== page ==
Point A. Figure 4 shows Gordon Buckland at the ready to throw the sailplane. He consistently threw the plane at 35 degrees to the horizon (as viewed by a ground based video camera aimed at the launch point). It is estimated that Gordon restrained the plane against 600 Newtons of force (135 pounds-force) prior to the throw. This estimate is based on force measurements at the turn around pulley with a digital force meter.
Figure 4. Gordon Buckland prepared to throw the sailplane at time equals zero.
Point B. After the throw, the sailplane establishes itself in an equilibrium state to begin the Ascent phase of the launch. Point B happened at time equals 0.3 seconds with a speed of 40 meters per second (89 mph). That represents a g-force acceleration of about 13.5. The speed quickly backed down to around 29 meters per second (65 mph) and remained constant till Point C. The plane began the Ascent angled upwards at 71 degrees to the horizon. Since the sailplane maintained a constant speed, you would expect to see the winch line nearly perpendicular to the sailplane and this can be seen in Figure 5.
Figure 5. This frame grab from the video soon after Point B during the Ascent phase. The winch line is nearly perpendicular to the axis of the sailplane.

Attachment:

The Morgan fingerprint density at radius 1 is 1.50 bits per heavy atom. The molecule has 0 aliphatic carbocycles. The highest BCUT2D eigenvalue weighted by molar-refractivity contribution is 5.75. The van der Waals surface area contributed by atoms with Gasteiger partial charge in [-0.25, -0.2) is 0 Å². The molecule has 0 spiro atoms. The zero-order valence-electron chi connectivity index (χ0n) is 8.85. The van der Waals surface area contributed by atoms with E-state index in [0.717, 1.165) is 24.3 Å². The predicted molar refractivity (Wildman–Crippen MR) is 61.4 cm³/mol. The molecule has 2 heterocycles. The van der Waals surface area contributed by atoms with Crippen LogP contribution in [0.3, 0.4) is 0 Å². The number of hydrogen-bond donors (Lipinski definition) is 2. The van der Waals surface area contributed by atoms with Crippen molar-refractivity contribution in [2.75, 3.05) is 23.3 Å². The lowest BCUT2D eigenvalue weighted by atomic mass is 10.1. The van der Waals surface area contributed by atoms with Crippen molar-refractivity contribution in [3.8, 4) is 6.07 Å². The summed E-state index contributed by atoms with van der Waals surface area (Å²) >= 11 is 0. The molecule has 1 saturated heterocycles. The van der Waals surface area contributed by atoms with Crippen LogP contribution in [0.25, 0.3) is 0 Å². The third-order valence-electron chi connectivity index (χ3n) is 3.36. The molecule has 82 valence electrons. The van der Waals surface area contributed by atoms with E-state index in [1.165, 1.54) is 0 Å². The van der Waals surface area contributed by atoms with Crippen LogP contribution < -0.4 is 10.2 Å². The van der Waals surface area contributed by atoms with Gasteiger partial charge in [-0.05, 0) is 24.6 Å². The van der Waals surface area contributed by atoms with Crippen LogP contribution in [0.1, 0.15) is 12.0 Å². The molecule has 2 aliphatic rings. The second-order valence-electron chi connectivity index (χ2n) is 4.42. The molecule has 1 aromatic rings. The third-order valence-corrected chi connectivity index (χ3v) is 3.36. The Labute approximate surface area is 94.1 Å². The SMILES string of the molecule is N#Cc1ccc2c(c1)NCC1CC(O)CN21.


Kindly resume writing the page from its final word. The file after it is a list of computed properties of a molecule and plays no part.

Point C. This is the point of the flight path where the pilot begins to extract remaining energy from the winch line to catapult the sailplane forward and achieving the highest speed during the launch. This begins the phase known as the “Bucket”. To begin this phase, the pilot retracts the flaps and sets them to the speed mode (usually 3 mm up) and pushes the nose forward. In Jody’s flight, Point C happened at time equals 4.1 seconds. At this point, he was at an altitude of 125 meters, a speed of 29 meters per second (65 mph), and the winch line was approximately 45 degrees to the horizon.
Point D. At this point, the pilot decides to end the energy extraction of the Bucket phase. In Jody’s flight, he was in the Bucket for only 0.7 seconds. However, during that time, the sailplane doubled its speed, disengaging from the winch line at a speed of 56 meters per second (125 mph). Point D happened at time 4.8 seconds. During a contest, this is when the timer would begin the stopwatch for the flight.
Point E. From Point D to Point E, the pilot is coasting up to a peak altitude since the sailplane is now disengaged from its energy source, the winch line. The optimal trajectory is to coast up nearly vertical. When the plane has slowed to near cruise speed, the nose is pushed forward and the plane is leveled off. In Jody’s flight, this happened at time equals 9.1 seconds.
The Energy State Graph
The prize of the experimentation was the creation of the energy state graph shown in Figure 6.
Figure 6. Energy State of the Sailplane.